In case the feminist themes of this movie weren’t obvious from the get-go, there’s actually a parody of the spanking scene in “McLintock”. The original “True Grit” was a John Wayne movie, of course, but this movie is more interested in interrogating and parodying the John Wayne-type image of masculinity than it is reinstating the myth. The idea of spanking women to control them was a reoccurring theme in the 50s and 60s, and it was pretty much played for comedy and titillation every time. In this movie, it’s horrifying and completely unfair—it’s clear that LaBoeuf is spanking Mattie because he can’t best her intellectually or sexually, and so he’s been reduced to trying to beat her physically. He’s a fool and a coward, in other words. Rooster, played by Jeff Bridges, respects Mattie and echoes our anger and annoyance at anyone who can’t see this young woman as the respect-deserving person she is.
Overall, the film is unbelievably well-made. Well, believable because this is the Coen brothers and this is basically their favorite theme, which is a misfit or a band of misfits on a journey of discovery. It’s the plot of “Fargo”, “O Brother Where Art Thou”, “Raising Arizona”, “The Big Lebowski”, and “No Country For Old Men”, and probably a bunch others I’m not thinking of right now. They tell the same story over and over, and it’s always interesting and fresh. Sometimes it’s broad comedy and sometimes it’s very serious, and I think it works better as comedy. But since they’ve told this one story over and over, the pacing of it is absolutely perfect. I can’t even say why I always am willing to go along on the ride, since I know that there will be two major revelations by the end of it: 1) The world is a dark, violent place where brutality is absurdly common and sense can never be made of it and 2) Yet, there are good people who live nobly despite understanding the brutality of life, and therein lies hope. The coda to “Raising Arizona”, I’ve said many a time, basically makes explicit this overriding theme of the Coen brothers’ work.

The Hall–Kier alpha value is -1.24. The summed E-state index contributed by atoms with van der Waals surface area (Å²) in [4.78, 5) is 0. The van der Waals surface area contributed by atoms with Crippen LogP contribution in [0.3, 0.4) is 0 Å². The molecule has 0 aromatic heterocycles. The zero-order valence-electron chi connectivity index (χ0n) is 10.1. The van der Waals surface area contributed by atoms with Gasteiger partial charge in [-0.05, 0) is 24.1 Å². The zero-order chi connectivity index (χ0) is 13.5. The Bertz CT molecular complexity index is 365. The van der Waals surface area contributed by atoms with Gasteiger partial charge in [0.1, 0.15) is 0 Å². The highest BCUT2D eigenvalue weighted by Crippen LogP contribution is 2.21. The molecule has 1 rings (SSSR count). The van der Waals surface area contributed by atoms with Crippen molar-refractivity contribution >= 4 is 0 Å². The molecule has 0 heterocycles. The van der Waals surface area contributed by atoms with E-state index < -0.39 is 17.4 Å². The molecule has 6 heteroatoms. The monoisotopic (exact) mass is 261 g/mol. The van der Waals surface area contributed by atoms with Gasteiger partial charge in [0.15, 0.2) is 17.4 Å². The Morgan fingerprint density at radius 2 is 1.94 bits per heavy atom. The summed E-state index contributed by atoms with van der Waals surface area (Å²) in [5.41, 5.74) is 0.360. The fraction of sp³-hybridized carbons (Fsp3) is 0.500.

Maybe it’s because this theme matters more than any other. It’s one of the greatest themes of life and literature. But it’s almost never told well. It’s either too dark and depressing and hopeless, or it’s too sappy and unconvincing. They always strike a balance, probably by making the quietly noble characters very quiet and humble indeed, with the most extreme example being The Dude, who is a broke motherfucker with literally no ambition greater than bowling well. They celebrate the zen of quiet living, the nobility of the common man, in a way that almost no one else does. But they also tweak who the hero is in every film, which is how they keep it interesting. In this film, the hero character is a steely 14-year-old girl, and that adds an intriguing new wrinkle. Plus, it’s hilarious and endlessly entertaining, so go see it. Even if you have to leave the overly sensitive and the little kids behind to do so.